China

Xiaomi Sues U.S. to Overturn Chinese Military Designation and Share Investment Ban

Miguel Candela | SOPA Images | LightRocket | Getty Images
  • Last month, the U.S. designated Xiaomi as one of several "Communist Chinese military companies" under the National Defense Authorization Act of 1999.
  • Xiaomi is now subject to a November executive restricting American investors from buying shares or related securities of any companies that have the Chinese military designation.
  • Xiaomi has sued the U.S. treasury and defense departments to get the the designation as a military company removed.

GUANGZHOU, China — Chinese smartphone maker Xiaomi has sued the U.S., seeking to to be removed from Washington's blacklist of alleged Chinese military companies, which prevents American investors from buying shares in Xiaomi.

Last month, the U.S. designated Xiaomi as one of several "Communist Chinese military companies" under the National Defense Authorization Act of 1999.

That designation means Xiaomi will be subjected to a November executive order by former president Donald Trump, which restricts American investors from buying shares or related securities of any companies that have the Chinese military designation.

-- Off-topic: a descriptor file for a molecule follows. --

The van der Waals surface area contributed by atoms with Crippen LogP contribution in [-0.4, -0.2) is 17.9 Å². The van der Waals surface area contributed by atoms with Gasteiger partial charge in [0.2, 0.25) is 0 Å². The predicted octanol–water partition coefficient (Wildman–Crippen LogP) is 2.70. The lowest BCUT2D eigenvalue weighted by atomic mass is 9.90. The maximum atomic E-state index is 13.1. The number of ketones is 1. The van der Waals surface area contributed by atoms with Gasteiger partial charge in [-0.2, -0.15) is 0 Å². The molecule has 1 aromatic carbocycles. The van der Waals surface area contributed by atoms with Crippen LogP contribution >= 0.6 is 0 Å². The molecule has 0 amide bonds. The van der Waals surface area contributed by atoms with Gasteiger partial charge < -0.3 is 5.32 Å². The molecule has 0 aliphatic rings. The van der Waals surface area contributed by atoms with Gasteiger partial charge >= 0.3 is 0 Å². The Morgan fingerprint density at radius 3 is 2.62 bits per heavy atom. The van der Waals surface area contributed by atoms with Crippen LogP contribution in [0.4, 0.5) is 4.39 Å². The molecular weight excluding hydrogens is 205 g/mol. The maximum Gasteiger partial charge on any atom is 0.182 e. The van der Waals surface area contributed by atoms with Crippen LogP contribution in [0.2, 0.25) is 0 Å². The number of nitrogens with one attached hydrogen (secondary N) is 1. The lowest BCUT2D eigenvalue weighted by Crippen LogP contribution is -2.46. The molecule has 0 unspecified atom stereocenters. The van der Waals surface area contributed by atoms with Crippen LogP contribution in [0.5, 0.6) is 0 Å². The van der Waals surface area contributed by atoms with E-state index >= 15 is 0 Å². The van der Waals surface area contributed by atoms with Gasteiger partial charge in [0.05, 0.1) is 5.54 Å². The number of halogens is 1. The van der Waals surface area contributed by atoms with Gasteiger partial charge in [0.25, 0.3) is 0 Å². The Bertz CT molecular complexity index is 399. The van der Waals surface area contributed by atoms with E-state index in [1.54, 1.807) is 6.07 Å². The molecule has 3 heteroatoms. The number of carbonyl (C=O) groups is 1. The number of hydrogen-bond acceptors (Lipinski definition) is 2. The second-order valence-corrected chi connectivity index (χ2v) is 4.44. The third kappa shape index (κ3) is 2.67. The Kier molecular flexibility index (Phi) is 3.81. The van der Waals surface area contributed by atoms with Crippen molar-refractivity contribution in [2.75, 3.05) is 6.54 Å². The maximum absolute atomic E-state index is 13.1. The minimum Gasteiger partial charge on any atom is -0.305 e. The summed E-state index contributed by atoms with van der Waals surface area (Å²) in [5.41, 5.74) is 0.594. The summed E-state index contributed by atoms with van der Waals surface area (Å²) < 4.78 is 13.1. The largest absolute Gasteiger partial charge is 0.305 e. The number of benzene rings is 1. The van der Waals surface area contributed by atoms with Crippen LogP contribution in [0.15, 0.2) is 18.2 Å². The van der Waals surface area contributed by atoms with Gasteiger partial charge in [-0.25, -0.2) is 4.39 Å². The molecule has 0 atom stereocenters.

In response, Xiaomi filed a lawsuit on Friday against the U.S. treasury and defense departments in the district court of Columbia, according to its investor relations website on Sunday.

Xiaomi alleged that the Chinese military designation is "unconstitutional because it deprives Xiaomi of its liberty and property rights without due process of law" and therefore violates the Fifth Amendment of the U.S Constitution.

The Chinese company also said the ban on investors buying shares will cause "irreparable harm."

"By cutting off Xiaomi from U.S. capital markets, the Designation and related restrictions will damage the company's ability to conduct, grow and finance its business, sell its products, maintain and grow its business relationships, and recruit and retain employees," the company's lawsuit said.

Xiaomi shares were up 1.2% in Hong Kong trade at 11:46am HK /SIN time.

The company also said that it is "not owned or controlled by, or otherwise affiliated with the Chinese government or military, or owned or controlled by any entity affiliated with the Chinese defense industrial base."

Xiaomi said any Chinese government or military entity doesn't posses the ability "to exert control over the management or affairs of the company."

Huawei, which was a target under the Trump administration, has also tried to use the U.S. legal system to overturn actions taken by Washington.

In March 2019, Huawei sued the U.S. over a law that banned government agencies from buying the Chinese technology giant's equipment. That lawsuit was rejected by a federal judge last year.

Copyright CNBCs - CNBC
Contact Us